Women fulfill dreams to be veterinarians; now work together at local animal clinic|[6/18/05]

Published 12:00 am Monday, June 20, 2005

The dogs and cats don’t seem to mind and the horses don’t give a hay that Drs. Rachel Potter and Amy Brogdon are women.

In fact, the pets that visit them at the Vicksburg Medical Clinic on Paxton Road may even like that their caretakers are women.

“Women show compassion more than males. Clients like that in a certain way,” Potter said. “Not that we care any more than a male veterinarian – we just show it more.”

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While the percentage of women in veterinarian medicine has increased throughout the country, before the two doctors came to town, only men cared for animals – big and small. It’s not something either can explain, but they are here to stay.

Potter, a 1996 graduate of Vicksburg High School, said there were 47 women and 15 men in her class at Mississippi State University College of Veterinary Medicine, where she graduated in 2002.

Potter said she has never wanted to do anything but be a veterinarian.

“When I was 5, I was playing – where I wasn’t supposed to – and I found a baby bird that was injured. Since then, I never considered doing anything else,” she said.

Even though the animals don’t mind she’s a woman, Potter said she was met with some resistance from clients early on.

“When I first started, it was rough. It took a while – I was so young and a woman,” Potter said. “It’s gotten a lot better. I think everyone is learning that there are benefits to having a male and a female.”

For Brogdon, a 1997 graduate of Warren Central, things are a little easier since Potter has broken the ice for her. Brogdon graduated from MSU in May and has been at the clinic for about three weeks.

“I’ve had a whole lot of experience, but nothing negative. I’m getting used to working all day and actually being the doctor,” she said.

Her father, Bob Anderson, was a veterinarian at Vicksburg Animal Hospital for 18 years.

Brogdon said she always wanted to be a vet. She got a degree in nutrition and dietetics before attending vet school.

“I wanted to be a veterinarian since I was old enough to know what it was,” she said.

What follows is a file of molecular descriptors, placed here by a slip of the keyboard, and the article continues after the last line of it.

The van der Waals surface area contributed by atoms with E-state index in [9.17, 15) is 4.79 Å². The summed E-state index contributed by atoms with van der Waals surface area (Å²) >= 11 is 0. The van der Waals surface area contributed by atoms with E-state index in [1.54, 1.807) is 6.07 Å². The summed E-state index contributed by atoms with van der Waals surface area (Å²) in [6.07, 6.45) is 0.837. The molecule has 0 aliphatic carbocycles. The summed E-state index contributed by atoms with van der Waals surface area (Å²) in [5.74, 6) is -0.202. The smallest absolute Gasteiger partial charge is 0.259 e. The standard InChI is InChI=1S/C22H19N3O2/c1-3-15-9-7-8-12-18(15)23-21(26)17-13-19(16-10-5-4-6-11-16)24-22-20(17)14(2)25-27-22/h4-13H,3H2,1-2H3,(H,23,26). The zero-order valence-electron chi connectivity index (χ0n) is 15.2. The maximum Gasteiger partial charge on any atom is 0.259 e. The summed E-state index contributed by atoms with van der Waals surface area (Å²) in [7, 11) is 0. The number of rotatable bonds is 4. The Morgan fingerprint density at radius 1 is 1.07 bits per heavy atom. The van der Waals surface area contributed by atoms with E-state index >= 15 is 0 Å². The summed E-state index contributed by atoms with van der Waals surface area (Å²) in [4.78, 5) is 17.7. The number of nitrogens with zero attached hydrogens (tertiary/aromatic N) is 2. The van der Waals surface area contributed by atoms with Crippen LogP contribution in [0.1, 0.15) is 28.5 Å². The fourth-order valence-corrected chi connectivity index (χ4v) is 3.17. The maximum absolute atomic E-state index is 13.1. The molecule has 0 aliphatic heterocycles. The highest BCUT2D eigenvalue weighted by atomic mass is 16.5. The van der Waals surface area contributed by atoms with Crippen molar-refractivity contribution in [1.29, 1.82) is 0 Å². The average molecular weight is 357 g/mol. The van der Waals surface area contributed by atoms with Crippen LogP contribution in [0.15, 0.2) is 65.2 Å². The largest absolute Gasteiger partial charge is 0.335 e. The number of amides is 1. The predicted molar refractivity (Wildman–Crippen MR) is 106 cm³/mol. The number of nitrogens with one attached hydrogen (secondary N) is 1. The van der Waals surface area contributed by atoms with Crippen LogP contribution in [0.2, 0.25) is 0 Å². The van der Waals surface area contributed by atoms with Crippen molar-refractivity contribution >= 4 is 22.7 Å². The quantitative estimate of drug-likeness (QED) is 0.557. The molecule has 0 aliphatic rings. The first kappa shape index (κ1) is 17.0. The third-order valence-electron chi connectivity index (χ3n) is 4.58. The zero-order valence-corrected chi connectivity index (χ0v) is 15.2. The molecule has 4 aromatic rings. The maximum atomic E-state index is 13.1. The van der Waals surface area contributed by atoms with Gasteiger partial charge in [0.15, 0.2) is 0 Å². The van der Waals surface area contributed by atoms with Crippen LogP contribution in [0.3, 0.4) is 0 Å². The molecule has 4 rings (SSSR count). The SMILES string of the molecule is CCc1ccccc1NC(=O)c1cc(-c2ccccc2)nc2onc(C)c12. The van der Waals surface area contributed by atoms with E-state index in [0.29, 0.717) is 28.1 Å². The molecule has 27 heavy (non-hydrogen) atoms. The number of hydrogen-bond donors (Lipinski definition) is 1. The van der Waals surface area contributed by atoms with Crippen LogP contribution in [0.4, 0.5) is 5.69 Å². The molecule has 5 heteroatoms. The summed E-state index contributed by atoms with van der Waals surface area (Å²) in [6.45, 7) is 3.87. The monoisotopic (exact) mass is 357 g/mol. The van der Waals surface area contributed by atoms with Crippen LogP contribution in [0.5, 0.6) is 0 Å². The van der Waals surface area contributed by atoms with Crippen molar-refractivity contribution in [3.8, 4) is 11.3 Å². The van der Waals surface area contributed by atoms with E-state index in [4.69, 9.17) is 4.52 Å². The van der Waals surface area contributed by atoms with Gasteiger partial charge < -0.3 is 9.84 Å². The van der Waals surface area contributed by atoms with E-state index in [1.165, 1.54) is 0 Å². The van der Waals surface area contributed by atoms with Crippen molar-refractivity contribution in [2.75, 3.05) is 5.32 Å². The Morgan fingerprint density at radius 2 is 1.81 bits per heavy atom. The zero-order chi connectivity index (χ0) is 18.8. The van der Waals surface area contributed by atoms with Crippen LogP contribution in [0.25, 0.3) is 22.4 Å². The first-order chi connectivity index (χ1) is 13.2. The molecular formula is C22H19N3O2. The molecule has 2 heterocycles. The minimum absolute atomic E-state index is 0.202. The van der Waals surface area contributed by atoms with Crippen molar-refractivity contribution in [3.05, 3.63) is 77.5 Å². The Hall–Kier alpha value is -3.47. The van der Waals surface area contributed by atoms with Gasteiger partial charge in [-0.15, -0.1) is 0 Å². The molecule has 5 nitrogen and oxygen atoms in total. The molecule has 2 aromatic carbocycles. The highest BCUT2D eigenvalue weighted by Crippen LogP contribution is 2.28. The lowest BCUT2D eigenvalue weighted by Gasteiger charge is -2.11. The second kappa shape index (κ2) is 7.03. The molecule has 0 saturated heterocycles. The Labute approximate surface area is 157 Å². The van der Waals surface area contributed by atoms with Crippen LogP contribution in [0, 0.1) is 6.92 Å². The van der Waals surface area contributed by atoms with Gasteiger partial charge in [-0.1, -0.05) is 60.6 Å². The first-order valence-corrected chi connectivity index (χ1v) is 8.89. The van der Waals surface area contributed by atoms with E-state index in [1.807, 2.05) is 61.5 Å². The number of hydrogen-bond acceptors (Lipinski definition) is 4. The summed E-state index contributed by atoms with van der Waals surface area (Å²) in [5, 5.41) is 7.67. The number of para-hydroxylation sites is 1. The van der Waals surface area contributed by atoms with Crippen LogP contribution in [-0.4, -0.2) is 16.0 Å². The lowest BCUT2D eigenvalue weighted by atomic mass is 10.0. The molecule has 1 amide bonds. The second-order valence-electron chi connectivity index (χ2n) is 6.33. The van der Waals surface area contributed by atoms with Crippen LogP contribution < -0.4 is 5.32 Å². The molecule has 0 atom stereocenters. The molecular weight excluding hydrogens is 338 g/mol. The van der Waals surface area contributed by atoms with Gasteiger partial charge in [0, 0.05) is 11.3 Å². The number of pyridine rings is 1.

Brogdon said having another woman doctor to look to has been good for her since she joined the team.

It’s comforting to Potter, also.

“Before, I was always the woman doctor. Now, if they say ‘woman doctor,’ I say, ‘Which one?'” she said.

Dr. Michael Bailey teamed up with Dr. Steve Krapac in 1991 to start the Animal Medical Clinic of Vicksburg.

“Vicksburg never had a female vet before. They have been great about understanding – trying not to treat me differently,” Potter said. “They look out for you – tell you diplomatically if something is over your head.”

Brogdon said she has received nothing but respect from the doctors at the clinic.

“They have been accepting of new ideas,” she said. “It’s flattering when they ask. They want to know what’s out there since I’m fresh out of school.”

The hardest thing about being a woman in veterinary medicine, said Potter and Brogdon, is having to deal with animals that weigh twice as much as the doctor.

Other than that, the line between being a woman and a man is blurred. It’s not about what gender they are – it’s about being a people person, they agreed.

“What it takes is good people skills,” Brogdon said. “I use that a lot more than what I learned in vet school.”

Not everybody can do it, though. Potter knows that for sure.

“It was the funniest thing – I was cleaning a wound on a horse’s leg last night and my husband was holding the rope. The horse was sedated, but all of a sudden, (my husband) was on the ground – I guess he fainted,” she said.

Both doctors hope more women will join the ranks in Vicksburg. Until then, they will continue to do what they do best.

“It works for us,” Potter said.